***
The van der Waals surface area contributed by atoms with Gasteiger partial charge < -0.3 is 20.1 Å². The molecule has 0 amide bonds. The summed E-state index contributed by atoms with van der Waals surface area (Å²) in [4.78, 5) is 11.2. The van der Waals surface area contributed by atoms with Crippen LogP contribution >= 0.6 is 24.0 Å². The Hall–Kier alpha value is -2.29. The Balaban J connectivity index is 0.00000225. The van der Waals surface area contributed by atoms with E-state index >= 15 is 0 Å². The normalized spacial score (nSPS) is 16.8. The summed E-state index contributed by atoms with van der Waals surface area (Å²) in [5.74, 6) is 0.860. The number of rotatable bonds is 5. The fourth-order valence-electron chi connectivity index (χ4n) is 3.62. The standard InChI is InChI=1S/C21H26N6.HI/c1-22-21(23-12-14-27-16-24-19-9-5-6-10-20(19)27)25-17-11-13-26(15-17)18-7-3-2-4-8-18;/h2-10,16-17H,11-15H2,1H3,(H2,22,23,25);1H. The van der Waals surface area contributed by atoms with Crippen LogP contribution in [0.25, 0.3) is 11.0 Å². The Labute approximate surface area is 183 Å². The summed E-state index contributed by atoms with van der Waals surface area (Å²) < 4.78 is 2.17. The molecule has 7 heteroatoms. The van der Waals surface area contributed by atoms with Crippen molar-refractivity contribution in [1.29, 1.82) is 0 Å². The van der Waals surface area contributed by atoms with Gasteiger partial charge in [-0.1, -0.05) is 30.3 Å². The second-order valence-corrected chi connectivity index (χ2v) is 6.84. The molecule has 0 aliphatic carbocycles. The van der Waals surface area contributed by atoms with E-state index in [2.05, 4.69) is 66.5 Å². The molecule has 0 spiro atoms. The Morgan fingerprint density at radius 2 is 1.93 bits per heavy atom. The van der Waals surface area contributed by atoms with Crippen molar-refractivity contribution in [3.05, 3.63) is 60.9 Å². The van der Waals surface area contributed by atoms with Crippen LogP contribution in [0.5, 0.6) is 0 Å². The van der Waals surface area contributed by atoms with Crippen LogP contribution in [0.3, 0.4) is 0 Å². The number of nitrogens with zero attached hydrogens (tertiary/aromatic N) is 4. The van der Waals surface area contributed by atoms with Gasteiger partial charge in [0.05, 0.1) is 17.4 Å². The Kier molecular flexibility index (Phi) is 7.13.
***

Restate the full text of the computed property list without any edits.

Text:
The van der Waals surface area contributed by atoms with Gasteiger partial charge < -0.3 is 20.1 Å². The molecule has 0 amide bonds. The summed E-state index contributed by atoms with van der Waals surface area (Å²) in [4.78, 5) is 11.2. The van der Waals surface area contributed by atoms with Crippen LogP contribution >= 0.6 is 24.0 Å². The Hall–Kier alpha value is -2.29. The Balaban J connectivity index is 0.00000225. The van der Waals surface area contributed by atoms with E-state index >= 15 is 0 Å². The normalized spacial score (nSPS) is 16.8. The summed E-state index contributed by atoms with van der Waals surface area (Å²) in [5.74, 6) is 0.860. The number of rotatable bonds is 5. The fourth-order valence-electron chi connectivity index (χ4n) is 3.62. The standard InChI is InChI=1S/C21H26N6.HI/c1-22-21(23-12-14-27-16-24-19-9-5-6-10-20(19)27)25-17-11-13-26(15-17)18-7-3-2-4-8-18;/h2-10,16-17H,11-15H2,1H3,(H2,22,23,25);1H. The van der Waals surface area contributed by atoms with Crippen LogP contribution in [0.25, 0.3) is 11.0 Å². The Labute approximate surface area is 183 Å². The summed E-state index contributed by atoms with van der Waals surface area (Å²) < 4.78 is 2.17. The molecule has 7 heteroatoms. The van der Waals surface area contributed by atoms with Crippen molar-refractivity contribution in [1.29, 1.82) is 0 Å². The van der Waals surface area contributed by atoms with Gasteiger partial charge in [-0.1, -0.05) is 30.3 Å². The second-order valence-corrected chi connectivity index (χ2v) is 6.84. The molecule has 0 aliphatic carbocycles. The van der Waals surface area contributed by atoms with E-state index in [2.05, 4.69) is 66.5 Å². The molecule has 0 spiro atoms. The Morgan fingerprint density at radius 2 is 1.93 bits per heavy atom. The van der Waals surface area contributed by atoms with Crippen molar-refractivity contribution in [3.05, 3.63) is 60.9 Å². The van der Waals surface area contributed by atoms with Crippen LogP contribution in [0.5, 0.6) is 0 Å². The van der Waals surface area contributed by atoms with Crippen LogP contribution in [0.3, 0.4) is 0 Å². The number of nitrogens with zero attached hydrogens (tertiary/aromatic N) is 4. The van der Waals surface area contributed by atoms with Gasteiger partial charge in [0.05, 0.1) is 17.4 Å². The Kier molecular flexibility index (Phi) is 7.13.